LOS ANGELES — The coaches in the College Football Playoff will say over and over again that they’re not looking ahead to the national championship game.
At least one part of the operation has to look ahead if they expect to win a championship.
The winners of the Rose Bowl and Sugar Bowl likely will start planning for the national championship game on Jan. 2 on the way back to campus.
The only way they can do that is thanks to undergraduate assistants and unpaid interns who will load their iPads and laptops with broken-down game film.
“We already have Ohio State and Alabama broken down because when you get back you've got to hit the ground running,” Florida State coach Jimbo Fisher said. “We have to prepare for that. If it doesn't, it doesn't and we'll have great film to study in the offseason.”
If being an intern on a college football coaching staff feels like a thankless job, think of the staffers who will break down film of a team that loses Thursday. Or worse, breaking down film for a coach who gives his concession speech at the Rose Bowl or Sugar Bowl.
The film that does make it to the team planes on Friday, though, will be a welcome sight.
“The interns have to look ahead a little bit,” said Oregon graduate assistant Nate Costa, a former Ducks quarterback who now manages the scout team. “The only thing we’ll do for potential opponents is have interns break down the film, you’ve got to insert gains, yardages, blitzes, formations. That has to be assembled by the interns.”
This is new ground for the College Football Playoff era. Certainly, teams in conference championship game situation have to break down and evaluate game film of a team on shorter notice, but those are teams that may have played earlier in the season or at least in recent years.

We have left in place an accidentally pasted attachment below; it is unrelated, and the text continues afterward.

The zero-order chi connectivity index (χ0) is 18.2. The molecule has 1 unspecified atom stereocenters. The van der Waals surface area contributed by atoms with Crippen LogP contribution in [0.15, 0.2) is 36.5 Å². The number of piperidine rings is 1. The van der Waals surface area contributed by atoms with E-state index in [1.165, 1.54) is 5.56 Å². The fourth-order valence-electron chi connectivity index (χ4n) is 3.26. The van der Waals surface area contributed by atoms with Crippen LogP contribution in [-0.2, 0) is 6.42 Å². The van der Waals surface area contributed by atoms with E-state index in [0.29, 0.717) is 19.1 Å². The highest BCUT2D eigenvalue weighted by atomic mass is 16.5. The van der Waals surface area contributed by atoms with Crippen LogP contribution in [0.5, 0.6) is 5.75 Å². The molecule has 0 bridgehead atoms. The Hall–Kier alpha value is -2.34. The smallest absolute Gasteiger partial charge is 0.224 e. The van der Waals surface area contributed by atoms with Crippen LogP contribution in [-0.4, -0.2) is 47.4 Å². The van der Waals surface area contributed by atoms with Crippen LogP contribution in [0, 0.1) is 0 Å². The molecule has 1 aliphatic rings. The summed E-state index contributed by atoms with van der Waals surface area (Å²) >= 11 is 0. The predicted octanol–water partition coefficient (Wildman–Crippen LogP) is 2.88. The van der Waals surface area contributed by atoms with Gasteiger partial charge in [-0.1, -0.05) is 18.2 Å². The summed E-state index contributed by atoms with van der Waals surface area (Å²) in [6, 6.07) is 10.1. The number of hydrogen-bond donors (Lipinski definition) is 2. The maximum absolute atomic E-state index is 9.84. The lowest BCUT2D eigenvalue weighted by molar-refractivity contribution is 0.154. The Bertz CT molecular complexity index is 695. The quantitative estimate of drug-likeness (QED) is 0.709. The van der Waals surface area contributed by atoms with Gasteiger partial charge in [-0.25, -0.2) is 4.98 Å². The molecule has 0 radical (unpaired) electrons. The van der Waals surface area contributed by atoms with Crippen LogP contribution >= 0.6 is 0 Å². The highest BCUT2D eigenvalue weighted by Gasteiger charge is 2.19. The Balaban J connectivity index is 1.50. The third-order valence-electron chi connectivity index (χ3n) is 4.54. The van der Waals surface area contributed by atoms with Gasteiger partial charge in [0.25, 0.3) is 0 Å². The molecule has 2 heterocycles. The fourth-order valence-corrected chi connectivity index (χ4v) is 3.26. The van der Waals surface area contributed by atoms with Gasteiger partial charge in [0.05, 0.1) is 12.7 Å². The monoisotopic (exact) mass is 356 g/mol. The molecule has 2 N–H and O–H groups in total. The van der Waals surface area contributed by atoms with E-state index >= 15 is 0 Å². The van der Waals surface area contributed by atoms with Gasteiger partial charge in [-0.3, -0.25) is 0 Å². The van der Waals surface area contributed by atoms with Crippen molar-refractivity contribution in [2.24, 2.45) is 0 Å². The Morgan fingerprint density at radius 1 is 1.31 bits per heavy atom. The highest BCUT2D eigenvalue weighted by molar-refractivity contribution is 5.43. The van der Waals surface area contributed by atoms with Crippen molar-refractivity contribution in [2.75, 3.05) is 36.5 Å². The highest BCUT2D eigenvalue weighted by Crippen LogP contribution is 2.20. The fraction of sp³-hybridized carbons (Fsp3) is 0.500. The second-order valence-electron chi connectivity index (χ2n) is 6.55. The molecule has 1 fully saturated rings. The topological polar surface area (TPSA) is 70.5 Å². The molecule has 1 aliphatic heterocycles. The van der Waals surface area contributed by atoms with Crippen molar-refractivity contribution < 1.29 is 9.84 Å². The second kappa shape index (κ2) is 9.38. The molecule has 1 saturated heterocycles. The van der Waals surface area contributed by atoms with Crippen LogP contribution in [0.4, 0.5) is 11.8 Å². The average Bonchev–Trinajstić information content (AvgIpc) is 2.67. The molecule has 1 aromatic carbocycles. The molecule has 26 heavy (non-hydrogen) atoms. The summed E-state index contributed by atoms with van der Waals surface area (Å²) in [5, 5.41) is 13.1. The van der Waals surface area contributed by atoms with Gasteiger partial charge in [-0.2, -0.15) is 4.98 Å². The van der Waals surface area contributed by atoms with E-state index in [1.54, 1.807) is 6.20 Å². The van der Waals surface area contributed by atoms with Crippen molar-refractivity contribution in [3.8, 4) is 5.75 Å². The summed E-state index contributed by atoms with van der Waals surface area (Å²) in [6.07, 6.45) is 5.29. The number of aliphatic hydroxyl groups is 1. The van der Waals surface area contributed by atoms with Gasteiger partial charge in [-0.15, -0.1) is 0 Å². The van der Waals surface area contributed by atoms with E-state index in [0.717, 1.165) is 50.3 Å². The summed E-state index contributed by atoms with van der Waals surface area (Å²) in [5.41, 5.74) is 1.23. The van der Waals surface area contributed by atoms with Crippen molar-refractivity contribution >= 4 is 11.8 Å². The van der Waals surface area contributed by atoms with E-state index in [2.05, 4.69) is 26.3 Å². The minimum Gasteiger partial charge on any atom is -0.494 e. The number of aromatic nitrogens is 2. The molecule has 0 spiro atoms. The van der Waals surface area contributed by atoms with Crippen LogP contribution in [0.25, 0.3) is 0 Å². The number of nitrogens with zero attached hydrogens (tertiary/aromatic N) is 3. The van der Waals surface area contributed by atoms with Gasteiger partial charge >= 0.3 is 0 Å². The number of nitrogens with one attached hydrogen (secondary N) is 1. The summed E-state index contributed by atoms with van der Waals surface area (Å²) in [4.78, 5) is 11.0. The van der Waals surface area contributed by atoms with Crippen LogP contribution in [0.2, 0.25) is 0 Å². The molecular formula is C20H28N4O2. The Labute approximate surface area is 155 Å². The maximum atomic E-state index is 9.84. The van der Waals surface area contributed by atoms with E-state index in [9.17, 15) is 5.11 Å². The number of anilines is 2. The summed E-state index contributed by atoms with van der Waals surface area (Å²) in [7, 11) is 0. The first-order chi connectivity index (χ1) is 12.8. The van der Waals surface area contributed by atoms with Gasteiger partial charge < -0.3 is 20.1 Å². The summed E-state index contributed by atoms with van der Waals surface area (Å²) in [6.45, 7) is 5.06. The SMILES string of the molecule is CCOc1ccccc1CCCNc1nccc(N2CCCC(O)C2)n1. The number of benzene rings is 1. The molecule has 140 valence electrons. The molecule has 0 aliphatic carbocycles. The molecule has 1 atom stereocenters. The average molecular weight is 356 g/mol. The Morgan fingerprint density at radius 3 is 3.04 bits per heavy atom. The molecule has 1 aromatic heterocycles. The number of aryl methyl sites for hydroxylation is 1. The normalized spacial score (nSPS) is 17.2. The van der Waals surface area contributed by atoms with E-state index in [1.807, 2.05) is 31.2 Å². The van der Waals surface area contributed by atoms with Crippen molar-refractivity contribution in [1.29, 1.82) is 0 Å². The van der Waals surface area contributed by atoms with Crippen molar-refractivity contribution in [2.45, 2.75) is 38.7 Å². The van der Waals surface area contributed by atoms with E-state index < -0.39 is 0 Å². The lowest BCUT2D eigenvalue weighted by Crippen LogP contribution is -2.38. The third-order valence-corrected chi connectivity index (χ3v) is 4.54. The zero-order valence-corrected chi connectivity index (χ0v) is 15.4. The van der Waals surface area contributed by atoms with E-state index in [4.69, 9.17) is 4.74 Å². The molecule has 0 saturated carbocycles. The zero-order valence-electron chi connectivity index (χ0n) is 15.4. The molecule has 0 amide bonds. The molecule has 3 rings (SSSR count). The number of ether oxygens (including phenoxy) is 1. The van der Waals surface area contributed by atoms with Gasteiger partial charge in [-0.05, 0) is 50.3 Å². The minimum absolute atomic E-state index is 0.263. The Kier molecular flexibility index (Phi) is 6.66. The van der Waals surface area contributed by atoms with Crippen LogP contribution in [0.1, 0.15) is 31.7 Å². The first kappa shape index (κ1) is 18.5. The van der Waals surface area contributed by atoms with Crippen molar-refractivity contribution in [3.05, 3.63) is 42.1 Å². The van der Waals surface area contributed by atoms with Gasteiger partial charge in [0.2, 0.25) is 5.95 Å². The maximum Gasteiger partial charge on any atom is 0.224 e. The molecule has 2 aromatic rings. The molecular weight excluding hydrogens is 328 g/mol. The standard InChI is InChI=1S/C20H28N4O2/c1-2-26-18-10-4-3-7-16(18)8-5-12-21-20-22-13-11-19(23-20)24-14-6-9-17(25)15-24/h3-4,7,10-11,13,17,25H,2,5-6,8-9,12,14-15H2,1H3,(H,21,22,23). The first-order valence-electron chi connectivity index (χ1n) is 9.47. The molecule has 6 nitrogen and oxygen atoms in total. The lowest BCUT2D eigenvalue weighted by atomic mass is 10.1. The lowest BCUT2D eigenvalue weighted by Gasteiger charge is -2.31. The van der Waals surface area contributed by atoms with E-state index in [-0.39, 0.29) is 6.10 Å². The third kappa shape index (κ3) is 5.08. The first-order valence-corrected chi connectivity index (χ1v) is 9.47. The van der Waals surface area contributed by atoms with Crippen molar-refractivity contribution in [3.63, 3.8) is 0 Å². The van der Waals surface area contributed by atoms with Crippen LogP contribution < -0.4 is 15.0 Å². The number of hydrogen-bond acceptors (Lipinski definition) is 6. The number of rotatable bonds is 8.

In the college basketball tournament, for example, staffers begin scouting second round opponents before the first round even begins. But that’s a situation with one full day between elimination games. There will be 11 days between the Rose and Sugar bowls and the national championship game.
But college coaches are nothing if not paranoid about preparation. All 11 of those days have to be spent on preparation.
And in terms of scouting for the full-time coaching staff, not a second more.
“I remember just thinking how would this work,” Ohio State coach Urban Meyer said. “Now that we’re here, there’s no conversation whatsoever about the next one. You can’t. It’s not fair to our players and certainly when you’re playing a team like Alabama, that’s all hands on deck, to find a way to get this one done.”